A defendant may challenge a complaint by a motion under Rule 12(b)(6) for failure to state a claim upon which relief can be granted. In deciding a motion to dismiss under Rule 12(b)(6), the court is required to accept as true all of the factual allegations in the complaint, Erickson v. Pardus , 551 U.S. 89, 93 (2007), and all reasonable inferences permitted by the factual allegations, Watson v. Abington Twp. , 478 F.3d 144, 150 (3d Cir. 2007), and view them in the light most favorable to the plaintiff, Kanter v. Barella , 489 F.3d 170, 177 (3d Cir. 2007). If the facts alleged are sufficient to "raise a right to relief above the speculative level" such that the plaintiff's claim is "plausible on its face, " a complaint will survive a motion to dismiss. Iqbal , 556 U.S. at 663 (citing Twombly , 550 U.S. at 555, 570) (explaining a claim has "facial plausibility when the plaintiff pleads factual content that allows the court to draw the reasonable inference that the defendant is liable for the misconduct alleged"); see also Phillips , 515 F.3d at 234; Victaulic Co. v. Tieman , 499 F.3d 227, 234 (3d Cir. 2007); Stevenson v. Carroll , 495 F.3d 62, 66 (3d Cir. 2007). Further, when a complaint contains well-pleaded factual allegations, "a court should assume their veracity and then determine whether they plausibly give rise to an entitlement to relief." Id . at 664. However, a court is "not bound to accept as true a legal conclusion couched as a factual allegation." Id . at 678 (quoting Twombly , 550 U.S. at 555). "Threadbare recitals of the elements of a cause of action, supported by mere conclusory statements do not suffice." Id .

"To decide a motion to dismiss, courts generally consider only the allegations contained in the complaint, exhibits attached to the complaint and matters of public record." Pension Benefit Guar. Corp. v. White Consol. Indus., Inc. , 998 F.2d 1192, 1196 (3d Cir. 1993) (citations omitted); see also Sands v. McCormick , 502 F.3d 263, 268 (3d Cir. 2007). The court may consider "undisputedly authentic document[s] that a defendant attaches as an exhibit to a motion to dismiss if the plaintiff's claims are based on the [attached] document[s]." Pension Benefit , 998 F.2d at 1196. Additionally, "documents whose contents are alleged in the complaint and whose authenticity no party questions, but which are not physically attached to the pleading, may be considered." Pryor v. Nat'l Collegiate Athletic Ass'n , 288 F.3d 548, 560 (3d Cir. 2002) (citation omitted); see also U.S. Express Lines, Ltd. v. Higgins , 281 F.3d 383, 388 (3d Cir. 2002) ("Although a district court may not consider matters extraneous to the pleadings, a document integral to or explicitly relied upon in the complaint may be considered without converting the motion to dismiss into one for summary judgment."). However, the court may not rely on other parts of the record in making its decision. Jordan v. Fox, Rothschild, O'Brien & Frankel , 20 F.3d 1250, 1261 (3d Cir. 1994).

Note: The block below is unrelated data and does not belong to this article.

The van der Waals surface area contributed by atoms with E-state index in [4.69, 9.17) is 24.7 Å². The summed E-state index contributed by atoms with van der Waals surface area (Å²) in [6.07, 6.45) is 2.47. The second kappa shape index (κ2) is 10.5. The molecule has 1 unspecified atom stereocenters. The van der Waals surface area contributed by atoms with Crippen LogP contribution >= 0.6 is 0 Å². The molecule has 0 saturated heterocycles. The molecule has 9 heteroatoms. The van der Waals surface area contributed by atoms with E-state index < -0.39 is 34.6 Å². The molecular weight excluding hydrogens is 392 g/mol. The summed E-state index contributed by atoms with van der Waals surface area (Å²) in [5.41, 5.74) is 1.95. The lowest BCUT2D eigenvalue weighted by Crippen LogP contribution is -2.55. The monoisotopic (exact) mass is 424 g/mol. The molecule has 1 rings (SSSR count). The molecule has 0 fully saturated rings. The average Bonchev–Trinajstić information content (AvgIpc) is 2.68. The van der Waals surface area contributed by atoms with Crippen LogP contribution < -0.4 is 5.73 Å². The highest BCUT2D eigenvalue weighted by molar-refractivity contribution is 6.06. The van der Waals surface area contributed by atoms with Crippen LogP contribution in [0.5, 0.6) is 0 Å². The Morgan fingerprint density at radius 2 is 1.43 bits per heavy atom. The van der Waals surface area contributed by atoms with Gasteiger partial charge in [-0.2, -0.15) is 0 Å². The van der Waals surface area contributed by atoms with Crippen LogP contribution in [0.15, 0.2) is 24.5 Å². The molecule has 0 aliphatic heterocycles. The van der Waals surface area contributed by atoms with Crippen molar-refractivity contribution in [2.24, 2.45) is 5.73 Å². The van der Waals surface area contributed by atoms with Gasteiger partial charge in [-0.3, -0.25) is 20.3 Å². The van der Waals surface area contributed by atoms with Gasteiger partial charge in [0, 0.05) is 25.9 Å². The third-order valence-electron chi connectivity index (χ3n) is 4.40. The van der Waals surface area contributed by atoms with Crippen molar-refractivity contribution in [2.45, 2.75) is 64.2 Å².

When presented with a pro se complaint, the court should construe the complaint liberally and draw fair inferences from what is not alleged as well as from what is alleged. Dluhos v. Strasberg , 321 F.3d 365, 369 (3d Cir. 2003); Youse v. Carlucci , 867 F.Supp. 317, 318 (E.D. Pa. 1994). Such a complaint "must be held to less stringent standards than formal pleadings drafted by lawyers." Erickson , 551 U.S. at 94 (quoting Estelle v. Gamble , 429 U.S. 97, 106 (1976)).

Finally, in the Third Circuit, a court must grant leave to amend before dismissing a civil rights complaint that is merely deficient. See, e.g. , Fletcher-Harlee Corp. v. Pote Concrete Contractors, Inc. , 482 F.3d 247, 252 (3d Cir. 2007); Weston v. Pennsylvania , 251 F.3d 420, 428 (3d Cir. 2001); Shane v. Fauver , 213 F.3d 113, 116 (3d Cir. 2000). "Dismissal without leave to amend is justified only on the grounds of bad faith, undue delay, prejudice, or futility." Alston v. Parker , 363 F.3d 229, 236 (3d Cir. 2004).

III. Discussion

In order to state a viable Section 1983 claim, a plaintiff must plead two essential elements: 1) that the conduct complained of was committed by a person acting under color of state law, and 2) that said conduct deprived the plaintiff of a right, privilege, or immunity secured by the Constitution and laws of the United States. West v. Atkins , 487 U.S. 42, 48 (1988). A defendant's conduct must have a close causal connection to the plaintiff's injury in order for Section 1983 liability to attach. Martinez v. California , 444 U.S. 277, 285 (1980).[1] A prerequisite for a viable civil rights claim is that a defendant directed, or knew of and acquiesced in, the deprivation of a plaintiff's constitutional rights. Rode v. Dellarciprete , 845 F.2d 1195, 1207-08 (3d Cir. 1988). On its face, § 1983 creates no exceptions to the liability it imposes, nor does it speak of immunity for any individual who might deprive another of civil rights. See Buckley v. Fitzsimmons , 509 U.S. 259, 268 (1993). Nevertheless, it is well-settled that certain government officials possess immunity from § 1983 liability. Id .